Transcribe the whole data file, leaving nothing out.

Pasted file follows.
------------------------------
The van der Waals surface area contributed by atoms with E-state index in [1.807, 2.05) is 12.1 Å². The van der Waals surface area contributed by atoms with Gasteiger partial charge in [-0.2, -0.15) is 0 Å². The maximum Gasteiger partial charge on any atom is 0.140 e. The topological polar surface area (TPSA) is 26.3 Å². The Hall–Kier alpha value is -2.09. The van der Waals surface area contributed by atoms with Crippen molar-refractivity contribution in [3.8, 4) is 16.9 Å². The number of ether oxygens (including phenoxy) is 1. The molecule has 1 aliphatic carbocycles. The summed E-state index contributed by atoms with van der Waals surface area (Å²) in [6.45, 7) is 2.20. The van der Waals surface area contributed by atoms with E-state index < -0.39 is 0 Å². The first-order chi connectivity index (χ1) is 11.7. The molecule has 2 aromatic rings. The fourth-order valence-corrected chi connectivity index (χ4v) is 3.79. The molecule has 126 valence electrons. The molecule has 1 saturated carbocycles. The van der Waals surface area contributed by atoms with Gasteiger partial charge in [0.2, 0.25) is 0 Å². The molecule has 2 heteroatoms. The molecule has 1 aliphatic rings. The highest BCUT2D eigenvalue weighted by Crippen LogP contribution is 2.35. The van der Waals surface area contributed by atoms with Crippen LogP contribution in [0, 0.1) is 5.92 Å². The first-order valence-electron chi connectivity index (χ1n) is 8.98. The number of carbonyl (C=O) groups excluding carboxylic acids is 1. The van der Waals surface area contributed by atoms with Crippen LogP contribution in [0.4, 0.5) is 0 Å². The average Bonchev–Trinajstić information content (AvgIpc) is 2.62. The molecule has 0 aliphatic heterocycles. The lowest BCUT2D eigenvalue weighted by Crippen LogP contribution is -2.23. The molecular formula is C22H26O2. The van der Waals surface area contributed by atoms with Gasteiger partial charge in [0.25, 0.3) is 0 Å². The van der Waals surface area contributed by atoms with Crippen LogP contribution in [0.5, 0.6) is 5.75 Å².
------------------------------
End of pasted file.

The van der Waals surface area contributed by atoms with E-state index in [1.807, 2.05) is 12.1 Å². The van der Waals surface area contributed by atoms with Gasteiger partial charge in [-0.2, -0.15) is 0 Å². The maximum Gasteiger partial charge on any atom is 0.140 e. The topological polar surface area (TPSA) is 26.3 Å². The Hall–Kier alpha value is -2.09. The van der Waals surface area contributed by atoms with Crippen molar-refractivity contribution in [3.8, 4) is 16.9 Å². The number of ether oxygens (including phenoxy) is 1. The molecule has 1 aliphatic carbocycles. The summed E-state index contributed by atoms with van der Waals surface area (Å²) in [6.45, 7) is 2.20. The van der Waals surface area contributed by atoms with E-state index < -0.39 is 0 Å². The first-order chi connectivity index (χ1) is 11.7. The molecule has 2 aromatic rings. The fourth-order valence-corrected chi connectivity index (χ4v) is 3.79. The molecule has 126 valence electrons. The molecule has 1 saturated carbocycles. The van der Waals surface area contributed by atoms with Gasteiger partial charge in [0.2, 0.25) is 0 Å². The molecule has 2 heteroatoms. The molecule has 1 aliphatic rings. The highest BCUT2D eigenvalue weighted by Crippen LogP contribution is 2.35. The van der Waals surface area contributed by atoms with Crippen LogP contribution in [0, 0.1) is 5.92 Å². The first-order valence-electron chi connectivity index (χ1n) is 8.98. The number of carbonyl (C=O) groups excluding carboxylic acids is 1. The van der Waals surface area contributed by atoms with Crippen LogP contribution in [0.4, 0.5) is 0 Å². The average Bonchev–Trinajstić information content (AvgIpc) is 2.62. The molecule has 0 aliphatic heterocycles. The lowest BCUT2D eigenvalue weighted by Crippen LogP contribution is -2.23. The molecular formula is C22H26O2. The van der Waals surface area contributed by atoms with Gasteiger partial charge in [0.25, 0.3) is 0 Å². The van der Waals surface area contributed by atoms with Crippen LogP contribution in [0.5, 0.6) is 5.75 Å².